Uteri from control and db/db matched-paired groups ages 4, 8, 12, and 16 weeks were collected, weighed, and prepared for light and transmission electron microscopic (TEM) examination, as previously described (1–5). Tissue samples were sectioned and stained with toluidine blue for polychromatic lipid identification (1,3,20) and localization by light microscopic examination or with osmium tetroxide (4,5) before TEM examination. Tissue sections prepared for light microscopic analysis were used for cytoplasmic polychromatic organelle designation, localization of intracellular lipid inclusion accumulations, and subsequent determination of the cytoplasmic volume changes that occur with progressive diabetes, as previously described (5). Photographic images of uterine epithelial cell populations from the prepared tissue samples were captured with an Olympus digital graphics camera and microscope unit (Olympus Optical, Tokyo, Japan), with lipid vacuole pools digitally enhanced using polychromatic stain identification and digital conversion to gray-scale imaging. The volume of the lipid-occupied epithelial cytoplasm was determined using a computer-assisted photodigital scanner. All cytoplasmic volume changes associated with diabetes-induced, progressive cellular lipoadiposity were expressed as the percent of total cellular volume occupied by lipid accumulations to comparable age-matched, littermate control tissue samples (i.e., control versus diabetic cytoplasmic lipid volume at each indicated stage of the expressed diabetes mutation).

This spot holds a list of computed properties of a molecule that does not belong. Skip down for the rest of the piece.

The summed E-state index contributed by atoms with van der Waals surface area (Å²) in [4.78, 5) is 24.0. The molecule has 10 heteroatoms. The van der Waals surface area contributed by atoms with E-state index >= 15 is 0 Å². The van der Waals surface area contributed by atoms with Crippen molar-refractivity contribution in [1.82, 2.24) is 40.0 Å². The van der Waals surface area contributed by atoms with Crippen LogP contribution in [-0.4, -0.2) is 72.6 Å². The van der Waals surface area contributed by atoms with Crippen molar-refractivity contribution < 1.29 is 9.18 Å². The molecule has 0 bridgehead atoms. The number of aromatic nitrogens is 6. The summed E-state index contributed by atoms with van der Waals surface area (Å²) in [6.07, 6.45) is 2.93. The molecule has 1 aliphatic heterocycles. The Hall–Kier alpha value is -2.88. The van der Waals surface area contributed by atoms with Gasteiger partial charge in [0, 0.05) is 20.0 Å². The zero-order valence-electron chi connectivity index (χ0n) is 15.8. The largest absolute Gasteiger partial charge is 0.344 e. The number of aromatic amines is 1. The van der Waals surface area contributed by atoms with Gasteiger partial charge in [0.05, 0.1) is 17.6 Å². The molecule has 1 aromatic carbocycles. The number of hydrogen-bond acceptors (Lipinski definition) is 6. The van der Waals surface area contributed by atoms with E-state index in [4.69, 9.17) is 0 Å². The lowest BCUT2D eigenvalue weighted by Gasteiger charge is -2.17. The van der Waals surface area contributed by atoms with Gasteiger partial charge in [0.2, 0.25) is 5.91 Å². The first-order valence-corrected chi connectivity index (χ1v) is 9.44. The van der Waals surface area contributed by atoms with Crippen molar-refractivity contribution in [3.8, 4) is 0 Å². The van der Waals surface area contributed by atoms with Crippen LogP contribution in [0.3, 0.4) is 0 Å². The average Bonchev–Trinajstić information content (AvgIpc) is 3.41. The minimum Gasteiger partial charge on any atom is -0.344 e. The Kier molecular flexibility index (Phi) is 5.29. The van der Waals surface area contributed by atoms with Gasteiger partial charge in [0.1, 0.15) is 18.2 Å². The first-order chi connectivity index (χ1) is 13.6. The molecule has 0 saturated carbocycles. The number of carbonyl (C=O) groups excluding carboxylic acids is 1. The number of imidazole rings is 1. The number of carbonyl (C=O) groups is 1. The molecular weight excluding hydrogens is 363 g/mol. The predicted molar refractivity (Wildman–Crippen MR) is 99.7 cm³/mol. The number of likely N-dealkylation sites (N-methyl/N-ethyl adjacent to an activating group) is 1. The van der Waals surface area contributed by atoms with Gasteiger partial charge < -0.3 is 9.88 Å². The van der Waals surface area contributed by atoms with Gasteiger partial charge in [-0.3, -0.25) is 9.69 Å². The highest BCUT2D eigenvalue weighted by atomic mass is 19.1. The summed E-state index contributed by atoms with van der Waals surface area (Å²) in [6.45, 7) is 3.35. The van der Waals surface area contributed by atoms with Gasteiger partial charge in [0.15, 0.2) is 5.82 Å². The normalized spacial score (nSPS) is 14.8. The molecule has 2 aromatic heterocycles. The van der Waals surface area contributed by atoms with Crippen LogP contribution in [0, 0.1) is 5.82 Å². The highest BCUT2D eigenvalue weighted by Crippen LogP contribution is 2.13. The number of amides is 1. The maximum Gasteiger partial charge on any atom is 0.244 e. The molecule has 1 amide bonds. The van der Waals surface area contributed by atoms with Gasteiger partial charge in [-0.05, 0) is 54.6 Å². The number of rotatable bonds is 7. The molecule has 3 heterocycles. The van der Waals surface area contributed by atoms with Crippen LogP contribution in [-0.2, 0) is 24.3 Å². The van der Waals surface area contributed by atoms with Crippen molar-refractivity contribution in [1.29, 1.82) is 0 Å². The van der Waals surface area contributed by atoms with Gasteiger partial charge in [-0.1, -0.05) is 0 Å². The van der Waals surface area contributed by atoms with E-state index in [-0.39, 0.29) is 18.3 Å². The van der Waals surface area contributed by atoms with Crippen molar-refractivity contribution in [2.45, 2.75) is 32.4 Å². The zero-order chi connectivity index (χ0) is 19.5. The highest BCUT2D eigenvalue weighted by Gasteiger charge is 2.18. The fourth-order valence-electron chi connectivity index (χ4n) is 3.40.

Tissue norepinephrine, lipoprotein lipase, and triacylglycerol lipase measurements.
To relate the recognized diabetes-induced changes in cellular and tissue structural indexes to concomitant alterations in cellular metabolic status, endometrial tissue samples were collected from control and diabetic groups ages 4, 8, and 16 weeks for analysis of noradrenergic and lipid (triacylglycerol) uptake parameters. Homogenized, fresh tissue NE levels were determined by HPLC using a C-18 reverse phase uBondapak column, as previously described and validated (12,13). Tissue lipoprotein and triacylglycerol lipase activities were measured as previously described (1) from triplicate pools of endometrial samples collected from 4-, 8-, and 16-week-old control and diabetic groups. All group mean (±SE) values were expressed as nanomoles of free fatty acid (FFA) per minute per gram of tissue.
Values for body weight, blood glucose, serum insulin levels, and tissue metabolic indexes were expressed as group means (±SE) for the designated age and genotype groups for both control and diabetic mice. Alterations in cytoplasmic volume measurements of intracellular lipid pools were expressed as individual volume per cell determinations from representative samples of each tissue examined. Intergroup differences with respect to age or genotype comparisons were determined using Student’s t test, Newman-Keuls, or ANOVA exams, where appropriate, with P ≤ 0.05 accepted as representing statistically significant intergroup measurement differences.
Progressive changes in body and tissue weights and blood glucose and serum insulin indexes with expression of the db/db mutation.